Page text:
The world in 2005, was at war. In the thick of it, my government, powered by perhaps the greediest men who ever walked the face of the Earth. The wars were external, in foreign lands, but internal as well, against the very citizens our government was charged with protecting.
At that time, as now, my country–Land of the Free–routinely spied on its citizens, listening in on our telephone calls, intercepting our e-mails, videotaping our every movement, and perusing our bank accounts and credit cards at will.
While they undermined and outright stole our civil liberties–a thievery that has only worsened despite a 2008 change of party and power in the White House–our leaders declared war on two countries in the name of democracy and freedom. We counted our dead in Afghanistan and Iraq weekly in single and double digits. The Afghans and Persians counted theirs in the hundreds.
Most of us knew the real reason for choosing to fight those particular wars: Our insatiable thirst for oil. Then, to our horror, we discovered our government was torturing its prisoners of war.
Equally alarming, under the guise of protecting its citizens, the United States government paid mercenaries in foreign lands to turn in their friends, acquaintances and enemies for cash. All they had to do to win this US lottery was make a claim that an individual might be a terrorist plotting to harm Americans. Whether there was evidence to back these claims seems to have been irrelevant, and hundreds, perhaps thousands of men, women and children were detained for years without counsel or rights.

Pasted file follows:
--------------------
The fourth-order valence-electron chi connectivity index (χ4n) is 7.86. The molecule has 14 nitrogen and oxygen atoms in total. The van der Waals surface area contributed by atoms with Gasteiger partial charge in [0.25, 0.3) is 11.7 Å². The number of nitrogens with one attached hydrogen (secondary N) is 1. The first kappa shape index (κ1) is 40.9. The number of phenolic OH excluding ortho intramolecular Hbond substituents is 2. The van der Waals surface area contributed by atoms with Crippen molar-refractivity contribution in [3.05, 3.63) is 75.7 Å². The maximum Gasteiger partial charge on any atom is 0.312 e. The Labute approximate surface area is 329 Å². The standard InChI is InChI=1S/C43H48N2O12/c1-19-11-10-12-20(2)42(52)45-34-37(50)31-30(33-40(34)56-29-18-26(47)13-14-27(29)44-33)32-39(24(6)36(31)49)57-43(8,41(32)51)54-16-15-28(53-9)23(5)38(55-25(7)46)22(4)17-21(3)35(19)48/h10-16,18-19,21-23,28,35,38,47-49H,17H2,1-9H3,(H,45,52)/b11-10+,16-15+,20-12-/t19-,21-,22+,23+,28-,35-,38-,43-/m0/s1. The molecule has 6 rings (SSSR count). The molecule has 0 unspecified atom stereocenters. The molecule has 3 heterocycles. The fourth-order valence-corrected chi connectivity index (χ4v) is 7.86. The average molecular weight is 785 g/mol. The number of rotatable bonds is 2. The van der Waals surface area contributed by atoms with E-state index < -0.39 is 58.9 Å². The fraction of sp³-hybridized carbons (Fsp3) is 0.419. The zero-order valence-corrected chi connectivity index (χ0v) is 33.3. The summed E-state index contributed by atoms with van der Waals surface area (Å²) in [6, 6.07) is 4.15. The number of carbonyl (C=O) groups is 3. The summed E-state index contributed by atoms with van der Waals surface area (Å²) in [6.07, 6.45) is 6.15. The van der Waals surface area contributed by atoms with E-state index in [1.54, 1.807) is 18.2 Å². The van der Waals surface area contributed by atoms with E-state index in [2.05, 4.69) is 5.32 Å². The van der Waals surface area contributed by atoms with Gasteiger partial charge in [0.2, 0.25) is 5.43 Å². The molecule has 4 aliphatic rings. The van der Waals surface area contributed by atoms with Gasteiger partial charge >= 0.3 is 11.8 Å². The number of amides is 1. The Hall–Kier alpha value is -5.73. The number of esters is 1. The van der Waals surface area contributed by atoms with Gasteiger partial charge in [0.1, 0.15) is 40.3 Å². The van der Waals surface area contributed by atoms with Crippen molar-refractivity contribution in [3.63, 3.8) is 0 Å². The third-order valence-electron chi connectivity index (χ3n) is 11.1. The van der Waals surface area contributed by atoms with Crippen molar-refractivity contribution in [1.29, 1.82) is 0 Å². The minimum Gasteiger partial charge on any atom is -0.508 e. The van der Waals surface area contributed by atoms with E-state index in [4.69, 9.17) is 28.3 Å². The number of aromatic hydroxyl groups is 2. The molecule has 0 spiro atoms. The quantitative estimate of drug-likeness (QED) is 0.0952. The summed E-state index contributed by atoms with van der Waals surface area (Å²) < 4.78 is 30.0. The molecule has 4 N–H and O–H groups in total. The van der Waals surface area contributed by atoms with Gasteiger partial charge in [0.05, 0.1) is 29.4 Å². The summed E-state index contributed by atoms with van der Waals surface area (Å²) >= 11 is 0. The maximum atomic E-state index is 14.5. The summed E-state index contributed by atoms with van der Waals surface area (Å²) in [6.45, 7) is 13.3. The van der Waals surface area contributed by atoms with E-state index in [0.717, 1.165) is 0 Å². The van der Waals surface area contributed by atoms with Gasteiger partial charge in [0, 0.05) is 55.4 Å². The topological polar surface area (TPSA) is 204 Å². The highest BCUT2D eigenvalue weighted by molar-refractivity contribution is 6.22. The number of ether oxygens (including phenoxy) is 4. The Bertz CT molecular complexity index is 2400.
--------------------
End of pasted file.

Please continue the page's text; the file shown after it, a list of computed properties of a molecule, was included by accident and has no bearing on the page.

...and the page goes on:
Some were tortured, breaking our own and international laws. Witness first-hand accounts from former Guantanamo Bay prisoners in this American Civil Liberties Union video.
Some of these prisoners were tortured unto death. Some who survived were lost to their families and loved ones, possibly forever. Many known innocent victims remain in the custody of our government to this day. No country wants them. Because of what we’ve done to them, our own people fear them and refuse to take them.
Brokenhearted to discover such tragedies occurring again and again in my country, the Land of the Free, I struggled to find ways to cope with the horror. I participated in a few peace marches, but felt shattered when too many marching with me carried signs and shouted slogans advocating violence, even death, against the warmongers and torturers. How can more violence bring peace, I asked? There has to be another way.
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